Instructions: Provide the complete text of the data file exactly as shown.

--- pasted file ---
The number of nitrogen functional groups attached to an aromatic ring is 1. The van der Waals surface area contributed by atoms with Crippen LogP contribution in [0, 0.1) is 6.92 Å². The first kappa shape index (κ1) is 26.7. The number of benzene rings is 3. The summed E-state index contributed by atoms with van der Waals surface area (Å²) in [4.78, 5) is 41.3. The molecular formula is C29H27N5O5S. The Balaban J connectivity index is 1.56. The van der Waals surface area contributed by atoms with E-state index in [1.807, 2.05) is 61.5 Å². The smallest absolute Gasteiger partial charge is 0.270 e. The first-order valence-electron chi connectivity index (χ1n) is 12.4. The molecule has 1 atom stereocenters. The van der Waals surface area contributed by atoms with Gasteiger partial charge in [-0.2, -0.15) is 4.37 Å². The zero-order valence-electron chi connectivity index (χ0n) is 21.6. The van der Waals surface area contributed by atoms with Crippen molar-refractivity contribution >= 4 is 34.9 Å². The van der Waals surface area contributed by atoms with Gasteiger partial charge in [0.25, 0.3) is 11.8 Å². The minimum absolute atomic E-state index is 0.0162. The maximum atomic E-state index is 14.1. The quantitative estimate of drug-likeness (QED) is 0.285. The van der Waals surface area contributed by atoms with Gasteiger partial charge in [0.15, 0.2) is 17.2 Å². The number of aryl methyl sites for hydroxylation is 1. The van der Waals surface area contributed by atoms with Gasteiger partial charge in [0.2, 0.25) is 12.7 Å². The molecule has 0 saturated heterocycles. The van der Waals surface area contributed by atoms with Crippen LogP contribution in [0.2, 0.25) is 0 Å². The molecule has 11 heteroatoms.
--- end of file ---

The number of nitrogen functional groups attached to an aromatic ring is 1. The van der Waals surface area contributed by atoms with Crippen LogP contribution in [0, 0.1) is 6.92 Å². The first kappa shape index (κ1) is 26.7. The number of benzene rings is 3. The summed E-state index contributed by atoms with van der Waals surface area (Å²) in [4.78, 5) is 41.3. The molecular formula is C29H27N5O5S. The Balaban J connectivity index is 1.56. The van der Waals surface area contributed by atoms with E-state index in [1.807, 2.05) is 61.5 Å². The smallest absolute Gasteiger partial charge is 0.270 e. The first-order valence-electron chi connectivity index (χ1n) is 12.4. The molecule has 1 atom stereocenters. The van der Waals surface area contributed by atoms with Gasteiger partial charge in [-0.2, -0.15) is 4.37 Å². The zero-order valence-electron chi connectivity index (χ0n) is 21.6. The van der Waals surface area contributed by atoms with Crippen molar-refractivity contribution >= 4 is 34.9 Å². The van der Waals surface area contributed by atoms with Gasteiger partial charge in [0.25, 0.3) is 11.8 Å². The minimum absolute atomic E-state index is 0.0162. The maximum atomic E-state index is 14.1. The quantitative estimate of drug-likeness (QED) is 0.285. The van der Waals surface area contributed by atoms with Gasteiger partial charge in [0.15, 0.2) is 17.2 Å². The number of aryl methyl sites for hydroxylation is 1. The van der Waals surface area contributed by atoms with Gasteiger partial charge in [0.2, 0.25) is 12.7 Å². The molecule has 0 saturated heterocycles. The van der Waals surface area contributed by atoms with Crippen LogP contribution in [0.2, 0.25) is 0 Å². The molecule has 11 heteroatoms.